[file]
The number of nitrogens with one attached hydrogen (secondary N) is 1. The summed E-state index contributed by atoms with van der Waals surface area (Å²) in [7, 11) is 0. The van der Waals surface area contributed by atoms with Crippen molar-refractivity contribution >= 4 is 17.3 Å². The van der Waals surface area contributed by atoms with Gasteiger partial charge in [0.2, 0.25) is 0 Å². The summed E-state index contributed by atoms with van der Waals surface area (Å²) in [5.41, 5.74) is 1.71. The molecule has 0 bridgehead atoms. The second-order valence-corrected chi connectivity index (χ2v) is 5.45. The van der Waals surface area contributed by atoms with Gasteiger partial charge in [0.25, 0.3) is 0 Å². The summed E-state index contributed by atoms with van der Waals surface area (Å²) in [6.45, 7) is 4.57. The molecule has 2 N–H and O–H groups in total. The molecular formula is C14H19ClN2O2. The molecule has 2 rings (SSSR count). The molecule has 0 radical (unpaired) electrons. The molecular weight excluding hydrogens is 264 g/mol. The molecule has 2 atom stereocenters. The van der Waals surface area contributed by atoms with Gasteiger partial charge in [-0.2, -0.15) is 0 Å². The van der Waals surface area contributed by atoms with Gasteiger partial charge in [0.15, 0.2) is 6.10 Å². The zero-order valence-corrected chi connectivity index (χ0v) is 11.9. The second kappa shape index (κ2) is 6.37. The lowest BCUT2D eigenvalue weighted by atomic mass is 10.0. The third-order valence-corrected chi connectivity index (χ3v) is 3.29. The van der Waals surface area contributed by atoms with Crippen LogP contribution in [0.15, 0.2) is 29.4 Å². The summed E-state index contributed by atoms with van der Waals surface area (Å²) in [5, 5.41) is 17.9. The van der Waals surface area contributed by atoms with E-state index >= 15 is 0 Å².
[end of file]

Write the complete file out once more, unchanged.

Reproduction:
The number of nitrogens with one attached hydrogen (secondary N) is 1. The summed E-state index contributed by atoms with van der Waals surface area (Å²) in [7, 11) is 0. The van der Waals surface area contributed by atoms with Crippen molar-refractivity contribution >= 4 is 17.3 Å². The van der Waals surface area contributed by atoms with Gasteiger partial charge in [0.2, 0.25) is 0 Å². The summed E-state index contributed by atoms with van der Waals surface area (Å²) in [5.41, 5.74) is 1.71. The molecule has 0 bridgehead atoms. The second-order valence-corrected chi connectivity index (χ2v) is 5.45. The van der Waals surface area contributed by atoms with Gasteiger partial charge in [0.25, 0.3) is 0 Å². The summed E-state index contributed by atoms with van der Waals surface area (Å²) in [6.45, 7) is 4.57. The molecule has 2 N–H and O–H groups in total. The molecular formula is C14H19ClN2O2. The molecule has 2 rings (SSSR count). The molecule has 0 radical (unpaired) electrons. The molecular weight excluding hydrogens is 264 g/mol. The molecule has 2 atom stereocenters. The van der Waals surface area contributed by atoms with Gasteiger partial charge in [-0.2, -0.15) is 0 Å². The van der Waals surface area contributed by atoms with Gasteiger partial charge in [0.15, 0.2) is 6.10 Å². The zero-order valence-corrected chi connectivity index (χ0v) is 11.9. The second kappa shape index (κ2) is 6.37. The lowest BCUT2D eigenvalue weighted by atomic mass is 10.0. The third-order valence-corrected chi connectivity index (χ3v) is 3.29. The van der Waals surface area contributed by atoms with Crippen LogP contribution in [0.15, 0.2) is 29.4 Å². The summed E-state index contributed by atoms with van der Waals surface area (Å²) in [5, 5.41) is 17.9. The van der Waals surface area contributed by atoms with E-state index >= 15 is 0 Å².